Monday, June 22, 2009

The Magdalene Sisters (2002)

The Magdalene Sisters (2002)

* Director: Peter Mullan
* AMG Rating: starstarstarstar
* Genre: Drama
* Movie Type: Religious Drama, Escape Film
* Themes: Innocence Lost, Rape & Sexual Abuse, Fighting the System
* Main Cast: Anne-Marie Duff, Dorothy Duffy, Eileen Walsh, Nora-Jane Noone, Geraldine McEwan
* Release Year: 2002
* Country: UK
* Run Time: 119 minutes
* MPAA Rating: R

One of the Catholic Church's most infamous institutions is the focus of this controversial independent feature from Scottish actor and erstwhile director Peter Mullan. Set in 1964, The Magdalene Sisters hones in on the Magdalene convent, a place where purportedly wayward young women have been sent by their families for reform. Many of the girls are locked up in the institution for questionable "sins," and the movie presents several of them as case studies: Margaret (Anne-Marie Duff), who is sent away after being sexually assaulted by a cousin at a wedding; Rose (Dorothy Duffy) and Crispina (Eileen Walsh), who are both unwed mothers; and Bernadette (Nora-Jane Noone), whose licentiousness has raised the ire of her former orphanage. It soon becomes clear that the reformatory is more of a manual-labor prison, however, as their girls are forced to work long hours and endure endless physical humiliation and abuse at the hands of the head nun, Sister Bridget (Geraldine McEwan). As their degradation at the hands of the convent's administrators increases, each girl plots her escape, but each finds that she's never far enough from the sisters' all-encompassing reach. The Magdalene Sisters premiered at the Venice Film Festival, where it was awarded the festival's top prize, the Golden Lion; the Vatican officially condemned the film after its premiere. ~ Michael Hastings, All Movie Guide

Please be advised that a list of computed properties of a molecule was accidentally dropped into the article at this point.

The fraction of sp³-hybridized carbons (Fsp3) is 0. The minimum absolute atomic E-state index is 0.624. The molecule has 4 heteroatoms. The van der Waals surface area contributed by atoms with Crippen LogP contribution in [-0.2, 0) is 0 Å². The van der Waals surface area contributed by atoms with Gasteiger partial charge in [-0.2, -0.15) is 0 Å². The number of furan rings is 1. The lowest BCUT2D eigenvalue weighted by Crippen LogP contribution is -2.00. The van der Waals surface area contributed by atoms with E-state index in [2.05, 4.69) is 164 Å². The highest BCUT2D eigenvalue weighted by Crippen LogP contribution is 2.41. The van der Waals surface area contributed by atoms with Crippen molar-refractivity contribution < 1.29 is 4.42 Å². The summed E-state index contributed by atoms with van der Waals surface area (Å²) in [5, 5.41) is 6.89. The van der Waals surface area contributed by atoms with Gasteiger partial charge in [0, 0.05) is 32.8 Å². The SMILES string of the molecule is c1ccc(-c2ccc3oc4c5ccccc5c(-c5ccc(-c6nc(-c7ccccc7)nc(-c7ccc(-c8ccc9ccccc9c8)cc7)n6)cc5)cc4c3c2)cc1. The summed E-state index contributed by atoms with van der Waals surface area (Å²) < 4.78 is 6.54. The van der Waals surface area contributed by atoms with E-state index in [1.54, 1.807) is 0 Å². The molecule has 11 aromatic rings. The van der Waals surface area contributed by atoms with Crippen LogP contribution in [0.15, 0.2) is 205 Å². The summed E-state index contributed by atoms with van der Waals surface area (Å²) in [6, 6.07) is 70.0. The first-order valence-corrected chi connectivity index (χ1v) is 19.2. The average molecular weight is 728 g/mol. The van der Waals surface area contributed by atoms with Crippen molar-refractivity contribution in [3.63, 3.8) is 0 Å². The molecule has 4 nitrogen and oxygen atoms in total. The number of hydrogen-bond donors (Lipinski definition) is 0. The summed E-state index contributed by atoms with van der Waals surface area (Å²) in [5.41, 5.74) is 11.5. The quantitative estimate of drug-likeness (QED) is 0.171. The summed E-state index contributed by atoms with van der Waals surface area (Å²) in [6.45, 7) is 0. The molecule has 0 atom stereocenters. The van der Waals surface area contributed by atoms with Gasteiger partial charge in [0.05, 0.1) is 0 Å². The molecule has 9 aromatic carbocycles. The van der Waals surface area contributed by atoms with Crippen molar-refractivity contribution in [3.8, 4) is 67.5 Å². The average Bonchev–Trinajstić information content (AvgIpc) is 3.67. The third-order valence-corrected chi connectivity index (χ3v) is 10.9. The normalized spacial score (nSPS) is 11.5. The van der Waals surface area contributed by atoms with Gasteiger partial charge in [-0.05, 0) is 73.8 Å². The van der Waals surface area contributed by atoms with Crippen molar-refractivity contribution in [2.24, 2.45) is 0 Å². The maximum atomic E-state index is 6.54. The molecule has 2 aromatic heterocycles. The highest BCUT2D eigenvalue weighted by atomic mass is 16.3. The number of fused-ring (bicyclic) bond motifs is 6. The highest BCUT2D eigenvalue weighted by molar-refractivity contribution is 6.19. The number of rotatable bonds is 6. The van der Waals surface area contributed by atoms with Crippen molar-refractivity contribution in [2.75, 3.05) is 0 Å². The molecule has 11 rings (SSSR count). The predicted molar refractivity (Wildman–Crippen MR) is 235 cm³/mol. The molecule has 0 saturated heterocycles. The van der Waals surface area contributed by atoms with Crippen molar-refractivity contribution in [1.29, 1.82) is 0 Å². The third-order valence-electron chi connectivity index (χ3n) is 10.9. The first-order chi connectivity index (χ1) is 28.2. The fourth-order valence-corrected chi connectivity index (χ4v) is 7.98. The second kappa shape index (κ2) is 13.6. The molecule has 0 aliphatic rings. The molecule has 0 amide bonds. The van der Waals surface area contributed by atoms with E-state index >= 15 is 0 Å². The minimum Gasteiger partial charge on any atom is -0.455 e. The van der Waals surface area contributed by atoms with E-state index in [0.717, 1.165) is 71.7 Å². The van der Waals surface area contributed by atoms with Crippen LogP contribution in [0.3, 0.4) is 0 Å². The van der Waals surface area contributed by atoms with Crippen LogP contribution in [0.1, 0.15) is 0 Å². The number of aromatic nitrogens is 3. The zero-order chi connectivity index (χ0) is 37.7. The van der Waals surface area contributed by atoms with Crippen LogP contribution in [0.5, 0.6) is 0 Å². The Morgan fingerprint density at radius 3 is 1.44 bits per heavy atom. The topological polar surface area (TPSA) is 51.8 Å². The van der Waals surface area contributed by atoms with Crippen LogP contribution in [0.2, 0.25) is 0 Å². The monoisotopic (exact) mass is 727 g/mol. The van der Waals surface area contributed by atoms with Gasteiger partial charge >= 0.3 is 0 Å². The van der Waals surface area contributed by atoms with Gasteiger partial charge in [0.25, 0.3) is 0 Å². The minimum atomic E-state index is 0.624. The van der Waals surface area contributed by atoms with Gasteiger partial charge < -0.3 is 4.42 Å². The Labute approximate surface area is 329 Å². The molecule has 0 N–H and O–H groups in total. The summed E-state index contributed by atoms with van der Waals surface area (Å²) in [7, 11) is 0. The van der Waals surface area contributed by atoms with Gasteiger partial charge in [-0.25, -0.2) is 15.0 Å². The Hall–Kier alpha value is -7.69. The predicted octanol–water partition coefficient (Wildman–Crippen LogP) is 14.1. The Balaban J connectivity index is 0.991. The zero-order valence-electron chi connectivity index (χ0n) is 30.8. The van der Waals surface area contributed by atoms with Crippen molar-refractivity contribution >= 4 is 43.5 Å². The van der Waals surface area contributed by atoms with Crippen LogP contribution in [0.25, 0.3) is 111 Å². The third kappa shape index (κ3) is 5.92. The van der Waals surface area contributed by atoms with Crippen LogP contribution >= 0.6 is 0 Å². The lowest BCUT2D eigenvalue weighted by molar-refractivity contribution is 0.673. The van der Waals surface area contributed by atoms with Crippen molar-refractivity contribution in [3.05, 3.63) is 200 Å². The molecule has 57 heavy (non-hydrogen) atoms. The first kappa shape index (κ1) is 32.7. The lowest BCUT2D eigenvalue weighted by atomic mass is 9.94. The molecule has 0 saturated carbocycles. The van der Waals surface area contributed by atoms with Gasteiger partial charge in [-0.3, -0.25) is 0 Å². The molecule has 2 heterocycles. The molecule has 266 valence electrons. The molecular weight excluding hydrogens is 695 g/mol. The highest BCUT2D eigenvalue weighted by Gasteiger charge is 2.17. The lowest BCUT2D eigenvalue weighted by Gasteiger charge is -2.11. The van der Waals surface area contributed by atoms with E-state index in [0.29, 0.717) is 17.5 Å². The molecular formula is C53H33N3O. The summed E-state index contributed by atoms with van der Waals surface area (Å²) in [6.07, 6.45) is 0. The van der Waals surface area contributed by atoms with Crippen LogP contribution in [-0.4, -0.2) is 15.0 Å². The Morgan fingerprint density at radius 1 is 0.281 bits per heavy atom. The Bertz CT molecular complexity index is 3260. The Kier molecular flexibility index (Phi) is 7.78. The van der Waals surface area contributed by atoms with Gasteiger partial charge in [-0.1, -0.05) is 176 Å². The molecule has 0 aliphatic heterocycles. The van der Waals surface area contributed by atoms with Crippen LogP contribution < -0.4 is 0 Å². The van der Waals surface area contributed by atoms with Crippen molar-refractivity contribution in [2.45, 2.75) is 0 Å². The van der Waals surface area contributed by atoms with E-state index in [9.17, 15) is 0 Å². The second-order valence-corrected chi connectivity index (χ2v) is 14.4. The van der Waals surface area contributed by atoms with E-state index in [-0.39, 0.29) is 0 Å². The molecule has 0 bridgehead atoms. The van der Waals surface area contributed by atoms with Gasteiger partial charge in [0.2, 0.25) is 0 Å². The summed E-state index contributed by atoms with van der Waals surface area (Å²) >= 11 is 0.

Crafted with the kind of care and urgency that can only come from being personally invested in a subject, writer/director Peter Mullan's scathing exposé The Magdalene Sisters goes above and beyond predictable movie-of-the-week requirements to offer up a harrowing, first-hand view of the kind of inhumanity and persecution that might, in other times and circumstances, warrant the attention of a group like Amnesty International. From its opening scene -- involving a young woman's rape at a family gathering, told without dialogue -- the film adopts an unflinching, distant-but-sympathetic tone that creates a genuine sense of outrage and suspense for the viewer, without ever pandering to easy sympathy. The young women in Mullan's film -- brilliantly embodied by Anne-Marie Duff, Dorothy Duffy, Nora-Jane Noone, and Eileen Walsh -- don't spend much time pondering their assignment to the Magdalene convent/asylum the way they would in Girl, Interrupted or any one of a number of inferior, American "wayward girl" films. Instead, theirs is a more tactical, resigned existence, one in which escape is elusive and bitter compromise is the only means for survival. Where other directors might play up the syrupy bonding between the girls, Mullan doesn't shy away from the in-fighting and the resentment among them, even as he shows the small ways in which they try to protect one another. If the director's representation of the convent's Catholic administration is a more than a little sadistic, it's very much in line with the acts of brutality and humiliation we see them commit, as well as with Mullan's unerring effort to give the audience his lead characters' point-of-view. ~ Michael Hastings, All Movie Guide

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